Creating accessible content for Moodle

Think about structure

Use the University of Chichester Moodle Minimum Requirements when thinking about how to structure and display information. The Handbook resource should be used to display important module information. 


Use Office 365 documents

Make sure that any uploaded resources are accessible to open, navigate and understand. Office 365 applications have Accessibility Checkers for you to check when you are building resources, and Learning Tools for your students when accessing. Please follow our accessibility guides when creating learning materials. 


Stick to the default theme

We have carefully thought about font types, sizes, colours and navigation when building Moodle. If you insert your own code to change these defaults it may make your content unusable for those who rely on assistive technologies. 


Adding ALT text to images

If you add images to your Moodle page, please make sure that you add alternative text to them so that they can be read by users to rely on screen readers. 

When you add an image to Moodle, you will see the ability to:

  • Add a description of the image for someone who cannot see it
  • Tick whether the image is just for decoration and that a description is not necessary. If this is selected, the image will be ignored by screen readers.  Illustrative image

For further guidance on when and how to add ALT text, please see our guide to creating accessible images using ALT text


Avoid out-of-office deadlines

Set assignment due dates at a time when department and IT support is available. 


Test your Moodle page from a student perspective

You can view your Moodle pages from the point of view of a student:

  • Navigate to your Moodle page
  • Click on your profile image in the top-right
  • Select Switch role to...
  • Select Student

Is your page easy to navigate? Can you find the information easily? Does content appear where you'd expect it to? Are sections or resources hidden?


Be descriptive with hyperlinks

Do not use "click here" as this does not explain where the link leads to. Make sure the hyperlink is descriptive, and add an explanation as to why you want them to access it if it is not already clear.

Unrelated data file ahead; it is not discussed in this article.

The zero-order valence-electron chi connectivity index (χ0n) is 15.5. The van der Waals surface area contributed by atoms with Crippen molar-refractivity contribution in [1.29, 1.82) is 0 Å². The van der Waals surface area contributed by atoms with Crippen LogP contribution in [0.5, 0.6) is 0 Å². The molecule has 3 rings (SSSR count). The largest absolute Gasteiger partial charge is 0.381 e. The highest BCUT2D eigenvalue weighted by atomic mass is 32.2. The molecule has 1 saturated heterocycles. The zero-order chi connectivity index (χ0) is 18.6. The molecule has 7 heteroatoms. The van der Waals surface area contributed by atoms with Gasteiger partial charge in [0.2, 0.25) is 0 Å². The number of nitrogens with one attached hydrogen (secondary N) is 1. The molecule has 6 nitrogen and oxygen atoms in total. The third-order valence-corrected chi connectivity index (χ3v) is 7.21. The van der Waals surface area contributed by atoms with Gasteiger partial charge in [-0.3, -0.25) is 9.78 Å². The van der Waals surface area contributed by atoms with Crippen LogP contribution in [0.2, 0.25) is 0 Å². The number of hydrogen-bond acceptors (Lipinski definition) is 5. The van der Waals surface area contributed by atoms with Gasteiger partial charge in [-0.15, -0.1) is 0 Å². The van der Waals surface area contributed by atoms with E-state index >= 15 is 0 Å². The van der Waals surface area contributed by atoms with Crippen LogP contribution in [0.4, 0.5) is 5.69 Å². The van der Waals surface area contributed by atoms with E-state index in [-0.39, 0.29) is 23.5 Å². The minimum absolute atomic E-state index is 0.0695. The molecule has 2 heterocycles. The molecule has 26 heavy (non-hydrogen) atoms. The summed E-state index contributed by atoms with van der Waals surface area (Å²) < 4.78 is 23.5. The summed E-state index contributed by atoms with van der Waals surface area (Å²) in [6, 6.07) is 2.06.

Using Headings

If you are adding a lot of text to your Moodle page, maybe using the Text, Page or Book resources, taking advantage of Headers will help screen readers to navigate. 

You can select a Heading via the Paragraph formatting button.  Illustrative image  

The page title will be displayed as Heading (large), and you can use medium and small to identify sections and sub-sections within the text. 


Don't use images that include text

It can be tempting to add images that include text, such as a poster, to make your page look more exciting, but remember that this content may not be accessible to all. If you want to use the image, make sure you also supply a text version of the same information. 


Think about your naming of resources

Avoid vague titles, such as weel 1, 2, 3 etc). This can make content frustrating to find. Also, consider adding descriptions explaining to the students what you want them to do with the resource. 


Check colour contrasts

Check colour combinations for materials such as presentation slides to ensure they meet recommended accessibility standards. WebAIM's online colour contrast checker can help.  


Formatting tables with headings

If you are using tables on your Moodle page, adding headers can help users who require screen readers. You can define headers on columns, rows or both.  Illustrative image


If you need further support, please email the TEL Team: TEL@chi.ac.uk

Still need help?